Mercy is a character full of ambition and moxie which apparently is indicated by her strong cheekbones. Growing up in Chinatown in San Francisco in 1906, she faces a great many obstacles when trying to apply for a spot in an exclusive school for girls. Not to be deterred, she sets up a meeting with the head of the school board and works a deal to get 3 months at the school where she'll attend as a Chinese heiress. Just as she's found out, the San Francisco earthquake hits and the story turns into a quest to survive. The remaining girls head to a camp and there find that they can find opportunity in the rubble. There are a lot of instances when they are discouraged from taking action because they are girls, but that doesn't seem to stop anyone in Mercy's group under her leadership. Memorable characters. ( )
  ewyatt | Jan 24, 2020 |
Not as good as her debut. Lee's debut book 'Under a Painted Sky' surprised me since I typically don't like YA books and have rarely (ever?) read a Western. But it was an enjoyable book of historical fiction and this next book sounded really interesting.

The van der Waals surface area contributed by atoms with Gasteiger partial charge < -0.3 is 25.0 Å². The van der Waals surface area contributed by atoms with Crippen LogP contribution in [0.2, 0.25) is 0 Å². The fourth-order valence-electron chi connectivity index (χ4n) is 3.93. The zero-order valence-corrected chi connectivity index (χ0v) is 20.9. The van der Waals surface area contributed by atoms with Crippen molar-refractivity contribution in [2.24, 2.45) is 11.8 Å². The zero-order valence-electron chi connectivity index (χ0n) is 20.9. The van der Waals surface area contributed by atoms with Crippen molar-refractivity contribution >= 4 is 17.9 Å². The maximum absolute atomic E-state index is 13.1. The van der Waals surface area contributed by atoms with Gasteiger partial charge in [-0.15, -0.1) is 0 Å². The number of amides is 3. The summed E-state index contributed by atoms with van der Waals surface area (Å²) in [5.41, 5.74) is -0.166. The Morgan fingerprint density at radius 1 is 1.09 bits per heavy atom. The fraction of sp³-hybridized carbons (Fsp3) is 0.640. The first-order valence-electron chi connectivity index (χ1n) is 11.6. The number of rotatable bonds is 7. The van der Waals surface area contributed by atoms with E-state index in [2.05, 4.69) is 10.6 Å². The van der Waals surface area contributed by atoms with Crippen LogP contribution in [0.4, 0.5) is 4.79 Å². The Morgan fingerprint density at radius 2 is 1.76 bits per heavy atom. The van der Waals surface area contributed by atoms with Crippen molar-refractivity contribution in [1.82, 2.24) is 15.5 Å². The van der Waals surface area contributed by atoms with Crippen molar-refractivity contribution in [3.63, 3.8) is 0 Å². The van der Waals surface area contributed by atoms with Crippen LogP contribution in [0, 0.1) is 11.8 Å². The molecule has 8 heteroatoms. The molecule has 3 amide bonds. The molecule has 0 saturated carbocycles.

Mercy Wong is a 15 year old girl living in San Francisco's Chinatown in 1906. She's determined to break out of Chinatown and have more in the life that is typically destined for young women for her age at that time. Her first step is to go to exclusive prep school for wealthy girls for a better education. But unfortunately the great earthquake hits San Francisco not long after and Mercy is left to scrabble among the ruins and the chaos of the city.
Overall the impression I got from this book was too long and it wasn't as well-integrated as her previous book. Here you can look at it as Part 1 being Mercy's life in Chinatown, Part 2 is her transition to the new school, new world and trying to survive among the "Mean Girls" of the time and place and Part 3 being the earthquake and its aftermath. The book flap somewhat led me to believe the earthquake would occur sooner in the book and would be a more dominant story. It is by Part 3 but at the same time it took a lot of setup to get there.